She even gave up on the job she dearly loved to raise me and my brother, and I know she loved it by remembering how happily she used to get ready. For her education came first, so she expressed her love by spending her time thinking about ideas on how to make learning interesting. We did not have Cocomelon back then so she made me cookies in shape of alphabets and numbers, and added colours in them .
Now at that age, I could pick up on the amount of time and effort she was putting in, but I did not see it as an expression of love, I saw it as her wish for me to learn and excel and well, eat.
So I diligently did both, even when I did not want to. There are many things my mom and I talked about, during and after the assessment where she told me about things I "loved" as a child. Which made me emotional, sad and angry simultaneously. Emotional because she remembered, sad because she had got it wrong. And angry because I never had the courage to tell her the truth, back then or even now.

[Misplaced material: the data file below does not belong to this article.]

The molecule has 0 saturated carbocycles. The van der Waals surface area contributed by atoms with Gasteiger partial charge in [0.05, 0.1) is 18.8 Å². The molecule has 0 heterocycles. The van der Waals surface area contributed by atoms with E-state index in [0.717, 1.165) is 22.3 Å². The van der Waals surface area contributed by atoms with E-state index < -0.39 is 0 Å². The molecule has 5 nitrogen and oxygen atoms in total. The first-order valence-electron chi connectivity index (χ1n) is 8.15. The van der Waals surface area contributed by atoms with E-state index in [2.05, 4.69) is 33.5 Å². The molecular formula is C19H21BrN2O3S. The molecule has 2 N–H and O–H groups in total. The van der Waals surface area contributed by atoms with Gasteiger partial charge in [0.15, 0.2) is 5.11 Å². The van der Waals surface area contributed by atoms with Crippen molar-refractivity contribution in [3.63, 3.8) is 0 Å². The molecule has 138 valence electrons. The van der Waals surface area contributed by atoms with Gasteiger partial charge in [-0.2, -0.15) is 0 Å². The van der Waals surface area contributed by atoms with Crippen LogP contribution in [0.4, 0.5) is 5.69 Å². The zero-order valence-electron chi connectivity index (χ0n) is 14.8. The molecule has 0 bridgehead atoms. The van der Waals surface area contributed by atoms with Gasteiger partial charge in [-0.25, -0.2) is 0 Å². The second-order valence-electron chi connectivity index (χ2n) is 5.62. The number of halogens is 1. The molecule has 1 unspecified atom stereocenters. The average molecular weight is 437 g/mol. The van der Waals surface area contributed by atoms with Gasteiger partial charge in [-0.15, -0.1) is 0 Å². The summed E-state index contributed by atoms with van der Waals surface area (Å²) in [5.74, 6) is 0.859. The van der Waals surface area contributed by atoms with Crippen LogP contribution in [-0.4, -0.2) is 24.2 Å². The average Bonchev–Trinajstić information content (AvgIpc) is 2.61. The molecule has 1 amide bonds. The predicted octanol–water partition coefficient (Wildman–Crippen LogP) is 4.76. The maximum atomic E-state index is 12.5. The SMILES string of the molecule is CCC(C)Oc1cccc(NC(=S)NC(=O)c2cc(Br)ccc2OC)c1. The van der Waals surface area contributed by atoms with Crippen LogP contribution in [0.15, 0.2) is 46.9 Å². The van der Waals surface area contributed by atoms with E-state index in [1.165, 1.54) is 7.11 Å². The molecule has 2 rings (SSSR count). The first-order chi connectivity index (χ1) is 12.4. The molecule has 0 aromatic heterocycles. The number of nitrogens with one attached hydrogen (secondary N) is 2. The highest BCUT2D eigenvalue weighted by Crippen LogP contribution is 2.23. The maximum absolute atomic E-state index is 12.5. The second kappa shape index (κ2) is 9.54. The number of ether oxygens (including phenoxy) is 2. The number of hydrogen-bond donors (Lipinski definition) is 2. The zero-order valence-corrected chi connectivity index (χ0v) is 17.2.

The truth being, I never had a sweet tooth or liked cookies. In fact, they were hard sometimes, and too soft at others. I ate them to make her "happy". In fact, even after learning, I would specially request her to make the cookies, to see her smile when I return the empty plate ( sometimes hiding them outside and LYING I had eaten them) and sometimes purely as a form of connection. Now it sounds like a sweet thing to do for a child right? In fact, some of you might have reacted with an "aww" if I was narrating the story in person. But it was not that simple.